Firing Tim Beckman Would Be a Pretty Bad Idea

We don’t really need to spend too much time talking about yesterday’s disaster of a loss to Michigan State. But as you might expect, for some reason, it prompted the knives to come out for Tim Beckman (seriously – what was the reason? MSU’s perceived putrid offense? The fact that it was Homecoming? I don’t know about you, but I expected to lose this game, and hard, so I’m not sure why this was the tipping point for some fans). A quick sampling of the sentiment from around the interwebs:

But the most important thing is we just need to get Beckman out of there. This is the worst coaching job I’ve ever seen. It’s one thing to have a bad season — good coaches sometimes have bad seasons. What Beckman is doing is stunning. He can’t even compete, can’t even keep it close, against anyone in the Big Ten.

Find someone who can throw big money — BIG MONEY — at a legit coach or else this repeating cycle will never end

I look at upcoming weeks to see if “feelers” have been inquired into Monken and the Illinois position

You’re probably confused about that last one. Maybe you’re thinking “Wait, Todd Monken? The coach of the currently 0-7 Southern Miss Golden Eagles? Who just lost to North Texas 55-14?” Yes, that guy. He was a favorite during the last Illinois coaching search because of his Illinois roots and the prospect that he could possibly bring then-Oklahoma State QB Wes Lunt with him. Now, even though Wes Lunt is already on the Illinois football team, people are resurfacing his name, because….internet, I guess.

At this point, surely you’re thinking “Matt, that’s just a random cross section of message board knee-jerking! That happens after every game!” and you’d be right. But then former Illini Ken Dilger threw out a (now deleted) “Fire Beckman” tweet. And then I look at the schedule and see what will likely be a humbling, nationally televised loss at Penn State next week. And then a probably shootout loss at Indiana, a demoralizing occurrence under any circumstances. And then Carlos Hyde has a legitimate shot at breaking the single game NCAA rushing record (I’ll save you the trouble – it’s 406 yards, by LaDainian Tomlinson). It’s easy to see how things could escalate in a fairly straight, unbroken line.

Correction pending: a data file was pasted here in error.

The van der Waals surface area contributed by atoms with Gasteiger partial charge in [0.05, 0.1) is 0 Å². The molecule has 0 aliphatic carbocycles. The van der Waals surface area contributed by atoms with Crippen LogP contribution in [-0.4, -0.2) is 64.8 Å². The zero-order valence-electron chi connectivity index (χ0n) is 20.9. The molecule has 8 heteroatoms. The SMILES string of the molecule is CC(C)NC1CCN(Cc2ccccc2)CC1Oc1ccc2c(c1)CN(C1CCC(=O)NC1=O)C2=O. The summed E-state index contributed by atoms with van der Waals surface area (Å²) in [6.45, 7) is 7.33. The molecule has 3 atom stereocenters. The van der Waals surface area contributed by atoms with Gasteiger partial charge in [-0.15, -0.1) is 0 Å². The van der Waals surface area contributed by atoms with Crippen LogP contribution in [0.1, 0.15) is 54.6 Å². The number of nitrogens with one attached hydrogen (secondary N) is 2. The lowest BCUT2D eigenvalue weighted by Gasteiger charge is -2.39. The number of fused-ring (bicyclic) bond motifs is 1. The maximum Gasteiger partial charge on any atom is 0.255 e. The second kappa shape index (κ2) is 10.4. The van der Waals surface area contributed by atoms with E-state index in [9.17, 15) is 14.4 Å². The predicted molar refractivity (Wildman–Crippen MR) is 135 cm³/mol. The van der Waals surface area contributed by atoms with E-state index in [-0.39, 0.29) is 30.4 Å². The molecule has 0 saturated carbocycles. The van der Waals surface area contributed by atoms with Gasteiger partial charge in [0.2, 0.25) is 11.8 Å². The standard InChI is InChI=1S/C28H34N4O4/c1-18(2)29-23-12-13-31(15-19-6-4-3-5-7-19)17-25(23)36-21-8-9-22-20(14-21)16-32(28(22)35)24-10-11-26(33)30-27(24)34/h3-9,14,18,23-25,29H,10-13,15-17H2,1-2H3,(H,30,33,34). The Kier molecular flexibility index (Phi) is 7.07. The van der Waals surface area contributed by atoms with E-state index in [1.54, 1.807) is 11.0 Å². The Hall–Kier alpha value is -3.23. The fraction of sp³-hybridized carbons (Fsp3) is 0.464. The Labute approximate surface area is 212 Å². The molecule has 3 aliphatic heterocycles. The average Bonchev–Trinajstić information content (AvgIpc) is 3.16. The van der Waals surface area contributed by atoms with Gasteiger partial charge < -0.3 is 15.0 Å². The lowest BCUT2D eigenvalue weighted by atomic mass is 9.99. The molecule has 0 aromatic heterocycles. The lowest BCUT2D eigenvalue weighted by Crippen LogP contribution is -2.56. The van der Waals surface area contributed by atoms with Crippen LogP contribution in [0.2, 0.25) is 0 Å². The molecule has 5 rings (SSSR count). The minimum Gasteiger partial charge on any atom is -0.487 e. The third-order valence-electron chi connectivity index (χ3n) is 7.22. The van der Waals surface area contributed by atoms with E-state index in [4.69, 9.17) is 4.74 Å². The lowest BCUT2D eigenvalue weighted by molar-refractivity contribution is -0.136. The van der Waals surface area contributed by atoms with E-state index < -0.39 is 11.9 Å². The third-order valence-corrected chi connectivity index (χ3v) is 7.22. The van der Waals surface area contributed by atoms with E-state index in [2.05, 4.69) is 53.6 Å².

So even if this sentiment isn’t reaching critical mass right now, it probably will before Thanksgiving. And I get it. It’s a frustrating time to be an Illinois football fan. And like most instances of a coach on a hot seat, there will be people asking “Why wait?” or “What’s the risk in firing a guy after two years? It can’t get worse. What do we have to lose?” These people need to look about 430 miles to the west of Champaign.

Like Ron Zook, Mark Mangino walked into a pretty bad situation. The Illinois program Zook inherited had won the Big Ten four years earlier, but it had pretty much imploded by 2005. When Mangino took over at Kansas, they hadn’t had a winning season in 6 years. Both turned things around in relatively short order – two seasons after Mangino was hired, in 2003, the Jayhawks were bowling. Two seasons after Zook was hired, in 2007, the Illini went to the Rose Bowl. That same year, Mangino took Kansas to the Orange Bowl (yes, this happened! Kansas won a BCS game). Both then went off the rails shortly thereafter in seasons that saw complete collapses, with Mangino’s 2009 team losing their final seven games, and Zook’s 2011 team finishing 0-6 after a 6-0 start.

In 2009, Kansas hired Turner Gill to replace Mangino. In 2011, Illinois hired Tim Beckman. By any measure at all, Gill’s debut season was better than Beckman’s – KU beat a top 15 team (Georgia Tech) and beat a conference opponent (Colorado) after trailing 45-17 in the fourth quarter (!). The most notable event of Beckman’s 2012 campaign involved chewing tobacco.

In season two, Gill started 2-0, but then faceplanted with ten straight losses. Kansas had apparently seen enough, firing him following the season. I’m not a sadist or anything, so I didn’t watch a lot of Gill Era Kansas football, but perusing the 2011 results, there are some competitive losses (31-30 in OT to Baylor, 13-10 to Iowa State, 46-35 to Texas Tech, and 24-10 to Missouri). I remember that, statistically, this team was woeful, but it actually looks like it was more consistently competitive in conference play even though it was -1 in the Big 12 win column.

So if you’re following, this is where Illinois would be at the end of the season. Two years in, with some improvement being shown (regardless of how the rest of the 2013 Illinois campaign plays out, it’s already been an improvement over last year). When it found itself in this spot, Kansas, thinking “This can’t get any worse,” axed Gill and hired Charlie Weis. This was apparently based on the ironclad logic that what was preventing him from succeeding at Notre Dame must have been the cornucopia of unique, built-in advantages that program has. A true schematic artist needs a blank canvas to realize his vision, right?

How’s that working out? Well, there’s currently one program with a longer conference losing streak than Illinois – it’s Kansas. Now, the moral of this story isn’t Tim Beckman = Turner Gill. It’s that when Kansas canned Gill and went out looking for their third coach since 2009, they were forced to roll the dice with a retread, and from the looks of it, they lost that gamble. So Illini fans had better be damn certain that Beckman can’t succeed before they start thinking that a move is warranted after two years. And if the tangible improvements on offense and special teams (not to mention the aforementioned Wes Lunt) aren’t enough to give them pause, the potential to make the Illinois football job even less desirable should be.

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